I’m from the South.
I’m from the land of black-eyed peas, turnip greens, sweet tea, cornbread, and butter beans the size of your fist. I’m from old dirt roads, the smell of honeysuckle in summertime, Golden Eagle Syrup, and sunrises with almost every color in the crayon box. I’m from women shelling peas in a galvanized metal No. 3 wash tub on a shady front porch, old men in Liberty overalls chewing Red Man tobacco on benches outside a fillin’ station and whittling a stick with a pocket knife made before I was.
I’m from polite, clean-cut high school boys in button-down shirts delivering groceries in old Chevy trucks, men with 1950s hairstyles and white T-shirts rebuilding car engines under an oak tree, and grandmothers slipping a five in your hand when your parents aren’t looking.
I’m from the aroma of cathead biscuits in the oven, bacon frying on the stove, and a fresh pot of Royal Cup Coffee. I’m from the faint, melancholy whistle of a train on a summer afternoon, the scent of rain on a Saturday evening, the smell of new comic books at the corner drugstore, the taste of fried chicken, and the way you feel inside when a baby smiles at you.
I’m from drive-in movies, Lynyrd Skynyrd, TV stations that broadcast The Andy Griffith Show every night at 10 p.m., John Wayne movies, barbershop poles, fishing holes, the Grand Ole Opry, and high school football on Friday nights. I’m from Willie and Waylon and Merle on the radio, John Deere tractors in a hay field, straw hats with sun visors, ice-cold creeks that gurgle, and red-and-white corks bobbing in the water when a catfish grabs lunch.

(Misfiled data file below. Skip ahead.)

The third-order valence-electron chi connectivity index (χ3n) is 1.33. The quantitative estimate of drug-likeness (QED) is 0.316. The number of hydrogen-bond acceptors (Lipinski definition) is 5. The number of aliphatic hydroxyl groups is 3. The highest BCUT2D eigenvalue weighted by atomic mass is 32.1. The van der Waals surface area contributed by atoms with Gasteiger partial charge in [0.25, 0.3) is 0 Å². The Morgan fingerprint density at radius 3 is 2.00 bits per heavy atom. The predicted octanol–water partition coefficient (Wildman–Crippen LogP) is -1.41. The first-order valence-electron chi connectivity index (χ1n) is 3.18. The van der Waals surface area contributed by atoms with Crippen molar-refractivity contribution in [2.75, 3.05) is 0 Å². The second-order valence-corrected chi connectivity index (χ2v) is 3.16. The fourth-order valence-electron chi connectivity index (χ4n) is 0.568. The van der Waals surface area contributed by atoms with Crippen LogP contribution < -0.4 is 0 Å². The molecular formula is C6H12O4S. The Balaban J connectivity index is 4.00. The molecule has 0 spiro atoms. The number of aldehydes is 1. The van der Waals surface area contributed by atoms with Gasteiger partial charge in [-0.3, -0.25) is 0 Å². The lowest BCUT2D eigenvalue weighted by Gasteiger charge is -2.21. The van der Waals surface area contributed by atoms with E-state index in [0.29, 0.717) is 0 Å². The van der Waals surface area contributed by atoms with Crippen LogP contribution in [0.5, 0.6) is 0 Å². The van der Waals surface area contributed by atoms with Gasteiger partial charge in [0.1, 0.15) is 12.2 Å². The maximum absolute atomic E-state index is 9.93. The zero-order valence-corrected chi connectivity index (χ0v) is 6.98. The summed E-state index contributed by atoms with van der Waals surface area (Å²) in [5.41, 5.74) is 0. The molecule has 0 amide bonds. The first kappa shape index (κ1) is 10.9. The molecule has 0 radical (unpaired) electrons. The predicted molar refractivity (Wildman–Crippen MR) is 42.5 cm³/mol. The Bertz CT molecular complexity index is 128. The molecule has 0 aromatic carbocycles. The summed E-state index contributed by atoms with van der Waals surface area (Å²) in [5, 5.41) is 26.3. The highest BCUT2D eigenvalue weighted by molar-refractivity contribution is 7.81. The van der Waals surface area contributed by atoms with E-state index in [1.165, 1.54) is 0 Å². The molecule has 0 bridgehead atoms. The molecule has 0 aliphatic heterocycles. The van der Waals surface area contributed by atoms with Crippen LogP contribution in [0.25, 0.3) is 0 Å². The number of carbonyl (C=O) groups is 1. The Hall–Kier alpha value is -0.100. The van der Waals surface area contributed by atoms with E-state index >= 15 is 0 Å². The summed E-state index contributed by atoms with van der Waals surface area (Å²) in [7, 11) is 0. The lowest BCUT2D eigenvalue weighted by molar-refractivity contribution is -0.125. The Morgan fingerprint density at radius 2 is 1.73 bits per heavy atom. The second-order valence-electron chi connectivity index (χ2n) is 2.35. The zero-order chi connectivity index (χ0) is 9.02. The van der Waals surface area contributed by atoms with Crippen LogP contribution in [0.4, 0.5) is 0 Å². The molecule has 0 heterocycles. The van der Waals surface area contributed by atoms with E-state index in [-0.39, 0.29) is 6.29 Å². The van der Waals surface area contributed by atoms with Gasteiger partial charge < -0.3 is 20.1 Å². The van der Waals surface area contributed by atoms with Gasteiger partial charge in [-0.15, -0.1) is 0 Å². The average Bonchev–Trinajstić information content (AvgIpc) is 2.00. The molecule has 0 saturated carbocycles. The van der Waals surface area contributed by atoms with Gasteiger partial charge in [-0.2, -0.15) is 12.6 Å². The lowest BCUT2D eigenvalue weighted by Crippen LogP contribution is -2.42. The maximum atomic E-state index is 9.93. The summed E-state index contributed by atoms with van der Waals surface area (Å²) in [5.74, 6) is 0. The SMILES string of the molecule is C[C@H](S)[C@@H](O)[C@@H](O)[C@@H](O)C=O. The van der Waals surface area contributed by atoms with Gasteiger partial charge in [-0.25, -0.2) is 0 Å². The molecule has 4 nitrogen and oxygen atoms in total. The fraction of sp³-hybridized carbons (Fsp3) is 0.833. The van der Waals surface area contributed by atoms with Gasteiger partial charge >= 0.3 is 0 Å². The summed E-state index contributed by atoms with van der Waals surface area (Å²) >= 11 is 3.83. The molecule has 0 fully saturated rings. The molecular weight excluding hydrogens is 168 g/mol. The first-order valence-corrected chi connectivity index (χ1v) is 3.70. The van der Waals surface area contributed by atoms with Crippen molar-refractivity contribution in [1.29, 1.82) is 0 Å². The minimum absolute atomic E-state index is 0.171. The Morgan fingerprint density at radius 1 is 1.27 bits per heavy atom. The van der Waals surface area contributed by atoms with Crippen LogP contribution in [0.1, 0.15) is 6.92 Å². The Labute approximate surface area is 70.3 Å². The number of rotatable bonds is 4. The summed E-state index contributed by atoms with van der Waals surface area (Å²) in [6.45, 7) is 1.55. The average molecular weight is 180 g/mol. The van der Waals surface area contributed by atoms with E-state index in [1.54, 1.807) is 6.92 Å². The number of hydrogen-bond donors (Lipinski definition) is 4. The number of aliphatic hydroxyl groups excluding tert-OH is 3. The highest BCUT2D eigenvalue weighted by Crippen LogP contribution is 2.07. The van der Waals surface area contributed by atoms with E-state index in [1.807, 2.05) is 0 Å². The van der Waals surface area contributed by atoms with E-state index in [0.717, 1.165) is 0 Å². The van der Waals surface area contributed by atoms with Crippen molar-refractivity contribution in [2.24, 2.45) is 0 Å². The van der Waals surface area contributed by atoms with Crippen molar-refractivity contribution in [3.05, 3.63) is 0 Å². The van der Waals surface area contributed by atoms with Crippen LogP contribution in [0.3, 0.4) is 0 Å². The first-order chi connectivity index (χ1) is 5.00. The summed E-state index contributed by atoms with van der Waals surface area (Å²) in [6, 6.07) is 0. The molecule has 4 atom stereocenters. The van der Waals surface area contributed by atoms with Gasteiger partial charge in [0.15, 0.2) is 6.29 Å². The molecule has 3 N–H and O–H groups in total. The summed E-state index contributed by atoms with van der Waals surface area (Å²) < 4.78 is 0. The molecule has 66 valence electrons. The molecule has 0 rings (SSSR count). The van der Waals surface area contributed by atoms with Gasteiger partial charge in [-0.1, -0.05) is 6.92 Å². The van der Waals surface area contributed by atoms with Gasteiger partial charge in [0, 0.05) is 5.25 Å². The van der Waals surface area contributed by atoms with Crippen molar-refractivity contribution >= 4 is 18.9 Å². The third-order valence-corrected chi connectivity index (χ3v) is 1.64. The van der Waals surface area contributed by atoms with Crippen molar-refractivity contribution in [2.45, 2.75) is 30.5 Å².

I’m from haircuts on Saturdays and church on Sundays. I’m from old hardware stores with dusty, hardwood floors and Radio Flyer red wagons in the window, the aromas of your dad’s aftershave, your mom’s Aqua Net hairspray, Swisher Sweet cigars, and gasoline. I’m from weeping willow trees, antebellum homes, boiled peanuts, turkey and dressing, and freshly mowed grass. I’m from RC Colas and Moon Pies, homemade ice cream, fireworks in July, Deep South Milk, and “Bear” Bryant.
I’m from babies cooing, children singing, crickets chirping, and the sharp crack of a baseball bat. I’m from deer hunting, faded old red barns with “See Rock City” painted on their roofs, lightning bugs, watermelon patches, and jars of fresh honey.
I’m from removing your hat and standing with an arm over your heart when Old Glory is raised and pulling over to the shoulder of the road when a funeral procession passes. I’m from bowing your head and zipping your lip when someone within earshot addresses the Almighty. I’m from giving up your seat to a lady or older person, leaving the waitress an extra $20 because her man isn’t around anymore and she’s feeding three kids, and handing the cashier a bill when the homeless person in line in front of you can’t buy a loaf of bread.
I’m from loving and helping your neighbor, regardless of what color skin they were born with or who they voted for, without expecting anything in return. I’m from showing respect to law enforcement officers, senior citizens, and anyone who served in the military.
I’m from patting your kids on the back and telling them “good job” when they’ve done their best, whether or not they made an A or scored a touchdown or got accepted by an Ivy League school. I’m from teaching them to say “please” and “thank you” and reminding them often that, whether they become a doctor or lawyer, a supermarket manager, or a Venusian fry cook, you love them, period.
I’m from a land of musicians, singers and songwriters, actors and comedians, writers, race car drivers, record producers, and rocket scientists. I’m from Elvis Presley, Hank Williams, Don Williams singing about women named Amanda and waitresses called Maggie, and four guys from Fort Payne named Randy, Teddy, Mark, and Jeff. I’m from the Talladega Superspeedway, Burt Reynolds behind the wheel of a Trans Am, and Rick Hall and the Swampers making history in a little northern Alabama town called Muscle Shoals.
I’m from the land of the Alabama Crimson Tide and Nick Saban.
I’m from the South.
That’s where I’m from. 78